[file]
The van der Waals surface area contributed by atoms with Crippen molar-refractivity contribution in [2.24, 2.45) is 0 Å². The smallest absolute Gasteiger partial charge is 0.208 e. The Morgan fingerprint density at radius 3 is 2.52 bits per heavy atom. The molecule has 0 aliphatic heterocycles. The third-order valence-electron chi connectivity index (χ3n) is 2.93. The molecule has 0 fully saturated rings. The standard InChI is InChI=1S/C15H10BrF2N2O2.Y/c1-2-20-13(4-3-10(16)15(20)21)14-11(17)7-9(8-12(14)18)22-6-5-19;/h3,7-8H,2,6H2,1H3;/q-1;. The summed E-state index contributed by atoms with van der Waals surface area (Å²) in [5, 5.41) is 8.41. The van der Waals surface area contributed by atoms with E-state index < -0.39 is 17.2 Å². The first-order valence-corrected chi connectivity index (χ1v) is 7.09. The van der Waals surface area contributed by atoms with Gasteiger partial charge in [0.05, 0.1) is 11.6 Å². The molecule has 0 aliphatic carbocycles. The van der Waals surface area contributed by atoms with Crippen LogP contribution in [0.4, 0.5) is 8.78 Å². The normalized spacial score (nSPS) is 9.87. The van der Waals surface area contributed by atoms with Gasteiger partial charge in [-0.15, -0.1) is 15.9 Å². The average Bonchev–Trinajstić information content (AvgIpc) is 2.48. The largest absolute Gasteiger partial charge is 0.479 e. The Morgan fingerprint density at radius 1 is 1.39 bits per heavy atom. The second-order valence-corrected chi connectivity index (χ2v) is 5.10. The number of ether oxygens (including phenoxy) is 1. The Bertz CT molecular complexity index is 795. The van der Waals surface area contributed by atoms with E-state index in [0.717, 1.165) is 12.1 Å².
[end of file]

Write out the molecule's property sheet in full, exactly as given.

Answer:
The van der Waals surface area contributed by atoms with Crippen molar-refractivity contribution in [2.24, 2.45) is 0 Å². The smallest absolute Gasteiger partial charge is 0.208 e. The Morgan fingerprint density at radius 3 is 2.52 bits per heavy atom. The molecule has 0 aliphatic heterocycles. The third-order valence-electron chi connectivity index (χ3n) is 2.93. The molecule has 0 fully saturated rings. The standard InChI is InChI=1S/C15H10BrF2N2O2.Y/c1-2-20-13(4-3-10(16)15(20)21)14-11(17)7-9(8-12(14)18)22-6-5-19;/h3,7-8H,2,6H2,1H3;/q-1;. The summed E-state index contributed by atoms with van der Waals surface area (Å²) in [5, 5.41) is 8.41. The van der Waals surface area contributed by atoms with E-state index < -0.39 is 17.2 Å². The first-order valence-corrected chi connectivity index (χ1v) is 7.09. The van der Waals surface area contributed by atoms with Gasteiger partial charge in [0.05, 0.1) is 11.6 Å². The molecule has 0 aliphatic carbocycles. The van der Waals surface area contributed by atoms with Crippen LogP contribution in [0.4, 0.5) is 8.78 Å². The normalized spacial score (nSPS) is 9.87. The van der Waals surface area contributed by atoms with Gasteiger partial charge in [-0.15, -0.1) is 15.9 Å². The average Bonchev–Trinajstić information content (AvgIpc) is 2.48. The largest absolute Gasteiger partial charge is 0.479 e. The Morgan fingerprint density at radius 1 is 1.39 bits per heavy atom. The second-order valence-corrected chi connectivity index (χ2v) is 5.10. The number of ether oxygens (including phenoxy) is 1. The Bertz CT molecular complexity index is 795. The van der Waals surface area contributed by atoms with E-state index in [0.717, 1.165) is 12.1 Å².